Shanghai is one of the most unexpectedly enjoyable cities I've been to. It's extremely accessible, in the literal sense, by metro or extremely cheap taxis, and in the figurative sense. We've had great meals in great restaurants and been on the rooftops of fabulous clubs with no attitude from bouncers or waiting outside in long lines in the cold (*cough*likeNewYork*cough*). Certain services are remarkably efficient, like the metro, the International Health Services Center where I went for a medical check up, and the Visa office where I spent a relaxed half an hour applying for my visa to be changed. Certain places could learn a few lessons (*cough*likeTrinidad*cough*).
I of course have a major difficulty still in the fact that I don't speak Mandarin, but I am pleased to say I have picked up a few useful phrases:
Thank You - Xie Xie
I don't understand - Wo bu dong
East/ West - Xi/ Dong
Can I have the bill? - Mai tan
Stop! - Ting! Ting! Ting ( I use this in taxis)
Yes, after a month in China, these are the only things I can say. But I'm managing. I have most trouble with taxi drivers who in general don't speak a word of English. I am a very good navigator and I'm getting to know the city quite well so imagine my frustration when a taxi driver decided to take me on a CITY TOUR the other night when I was trying to get home and ended up charging me twice what I should have paid.. It irritated me that I couldn't tell him I knew he wasn't taking me the most direct way and thus, ripping me off. The next thing I need to learn in Chinese is "Yo! Where the fuck are you going though?"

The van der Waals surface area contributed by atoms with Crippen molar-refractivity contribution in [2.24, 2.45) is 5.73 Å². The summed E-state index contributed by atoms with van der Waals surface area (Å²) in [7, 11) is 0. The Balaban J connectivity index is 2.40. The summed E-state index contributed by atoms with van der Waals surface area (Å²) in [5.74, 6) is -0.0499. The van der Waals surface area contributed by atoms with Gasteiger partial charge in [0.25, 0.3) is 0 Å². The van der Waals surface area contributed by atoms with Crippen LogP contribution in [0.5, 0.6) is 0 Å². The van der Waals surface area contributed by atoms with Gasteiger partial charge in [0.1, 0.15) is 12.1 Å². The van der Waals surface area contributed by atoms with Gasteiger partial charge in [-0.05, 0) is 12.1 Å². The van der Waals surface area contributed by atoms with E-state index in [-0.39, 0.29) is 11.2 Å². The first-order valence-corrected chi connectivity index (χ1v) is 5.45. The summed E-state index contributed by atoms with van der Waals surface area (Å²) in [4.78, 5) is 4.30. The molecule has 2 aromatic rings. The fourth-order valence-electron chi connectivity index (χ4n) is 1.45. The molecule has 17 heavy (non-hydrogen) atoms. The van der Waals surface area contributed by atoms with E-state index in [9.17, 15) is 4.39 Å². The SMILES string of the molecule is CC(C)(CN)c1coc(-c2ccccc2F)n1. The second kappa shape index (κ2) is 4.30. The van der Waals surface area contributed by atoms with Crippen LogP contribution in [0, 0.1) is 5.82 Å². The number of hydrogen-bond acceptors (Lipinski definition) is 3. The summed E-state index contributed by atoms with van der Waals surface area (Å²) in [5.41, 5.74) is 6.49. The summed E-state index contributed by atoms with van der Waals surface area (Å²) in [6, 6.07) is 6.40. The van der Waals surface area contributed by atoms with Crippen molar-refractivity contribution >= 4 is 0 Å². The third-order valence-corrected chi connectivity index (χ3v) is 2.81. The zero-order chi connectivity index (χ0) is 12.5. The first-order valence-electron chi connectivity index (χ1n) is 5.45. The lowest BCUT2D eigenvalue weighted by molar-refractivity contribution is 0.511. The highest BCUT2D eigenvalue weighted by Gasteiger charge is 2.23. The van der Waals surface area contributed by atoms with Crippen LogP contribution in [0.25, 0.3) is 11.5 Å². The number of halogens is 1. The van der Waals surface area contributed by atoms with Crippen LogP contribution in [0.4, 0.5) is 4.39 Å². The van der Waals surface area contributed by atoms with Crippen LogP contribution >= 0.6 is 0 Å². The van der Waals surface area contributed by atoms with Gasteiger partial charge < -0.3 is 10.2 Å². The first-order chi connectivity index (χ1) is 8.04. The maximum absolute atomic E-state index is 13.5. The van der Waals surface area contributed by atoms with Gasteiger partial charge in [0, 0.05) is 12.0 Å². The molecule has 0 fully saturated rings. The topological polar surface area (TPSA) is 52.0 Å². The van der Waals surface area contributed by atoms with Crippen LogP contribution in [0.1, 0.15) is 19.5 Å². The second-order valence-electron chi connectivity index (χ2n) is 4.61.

I've also been doing a lot of my own research on the city I live in. On the suggestion of a couple friends (Thanks Taheera and Tu!) I quickly read and finished "Shanghai Girls", a historical fiction novel by Lisa See about women from Shanghai beginning in the early 20th century, and am now on to the sequel, "Dreams of Joy" which continues to provide an overview of 20th century Chinese history that I may not have learned any other way. It's helping so much to put things that I don't necessarily understand in a historical and cultural context this way, and I encourage anyone to read them if they want to learn a little more about China and also a fascinating tale woven by an excellent storyteller at the same time.
For those of you who are more visual and time strapped I want to share with you an animated infographic that my teacher shared with my class yesterday that echoes a lot of the history I'm learning as well as some of the cultural differences I am being exposed to. It's very cute and funny but very informative at the same time. Enjoy! (Okay so just learned the hard way that ghetto wordpress won't let me embed video without paying sooooo here's the LINK to that great video!)